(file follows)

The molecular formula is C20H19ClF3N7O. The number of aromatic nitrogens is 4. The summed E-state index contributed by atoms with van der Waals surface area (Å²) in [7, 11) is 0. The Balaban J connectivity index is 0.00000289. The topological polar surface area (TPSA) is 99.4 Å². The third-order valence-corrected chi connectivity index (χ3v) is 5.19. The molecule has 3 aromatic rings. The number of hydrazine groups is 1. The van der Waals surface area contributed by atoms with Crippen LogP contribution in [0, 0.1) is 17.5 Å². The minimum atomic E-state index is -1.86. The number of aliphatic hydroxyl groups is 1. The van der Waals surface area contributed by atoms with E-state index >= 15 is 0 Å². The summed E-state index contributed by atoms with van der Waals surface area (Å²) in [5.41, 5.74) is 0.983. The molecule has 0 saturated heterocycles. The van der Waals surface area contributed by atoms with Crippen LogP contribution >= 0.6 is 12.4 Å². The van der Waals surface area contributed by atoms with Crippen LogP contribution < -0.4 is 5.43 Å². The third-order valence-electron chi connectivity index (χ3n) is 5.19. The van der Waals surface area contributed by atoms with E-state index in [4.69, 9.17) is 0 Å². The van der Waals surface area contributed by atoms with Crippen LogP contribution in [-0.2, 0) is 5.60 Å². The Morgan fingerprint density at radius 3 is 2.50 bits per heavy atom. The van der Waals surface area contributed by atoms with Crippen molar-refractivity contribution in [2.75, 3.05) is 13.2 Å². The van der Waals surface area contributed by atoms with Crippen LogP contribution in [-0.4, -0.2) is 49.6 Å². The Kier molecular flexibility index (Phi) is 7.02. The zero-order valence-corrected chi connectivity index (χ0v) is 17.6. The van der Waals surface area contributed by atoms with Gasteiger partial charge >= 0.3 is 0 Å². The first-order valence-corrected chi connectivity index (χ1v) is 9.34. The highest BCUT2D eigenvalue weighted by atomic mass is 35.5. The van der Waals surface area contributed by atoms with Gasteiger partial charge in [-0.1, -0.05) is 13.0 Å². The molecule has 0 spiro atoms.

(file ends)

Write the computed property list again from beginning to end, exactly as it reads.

The molecular formula is C20H19ClF3N7O. The number of aromatic nitrogens is 4. The summed E-state index contributed by atoms with van der Waals surface area (Å²) in [7, 11) is 0. The Balaban J connectivity index is 0.00000289. The topological polar surface area (TPSA) is 99.4 Å². The third-order valence-corrected chi connectivity index (χ3v) is 5.19. The molecule has 3 aromatic rings. The number of hydrazine groups is 1. The van der Waals surface area contributed by atoms with Crippen LogP contribution in [0, 0.1) is 17.5 Å². The minimum atomic E-state index is -1.86. The number of aliphatic hydroxyl groups is 1. The van der Waals surface area contributed by atoms with E-state index >= 15 is 0 Å². The summed E-state index contributed by atoms with van der Waals surface area (Å²) in [5.41, 5.74) is 0.983. The molecule has 0 saturated heterocycles. The van der Waals surface area contributed by atoms with Crippen LogP contribution >= 0.6 is 12.4 Å². The van der Waals surface area contributed by atoms with Crippen LogP contribution < -0.4 is 5.43 Å². The third-order valence-electron chi connectivity index (χ3n) is 5.19. The van der Waals surface area contributed by atoms with E-state index in [4.69, 9.17) is 0 Å². The van der Waals surface area contributed by atoms with Crippen LogP contribution in [-0.2, 0) is 5.60 Å². The Morgan fingerprint density at radius 3 is 2.50 bits per heavy atom. The van der Waals surface area contributed by atoms with Crippen molar-refractivity contribution in [2.75, 3.05) is 13.2 Å². The van der Waals surface area contributed by atoms with Crippen LogP contribution in [-0.4, -0.2) is 49.6 Å². The Kier molecular flexibility index (Phi) is 7.02. The zero-order valence-corrected chi connectivity index (χ0v) is 17.6. The van der Waals surface area contributed by atoms with Gasteiger partial charge >= 0.3 is 0 Å². The first-order valence-corrected chi connectivity index (χ1v) is 9.34. The highest BCUT2D eigenvalue weighted by atomic mass is 35.5. The van der Waals surface area contributed by atoms with Gasteiger partial charge in [-0.1, -0.05) is 13.0 Å². The molecule has 0 spiro atoms.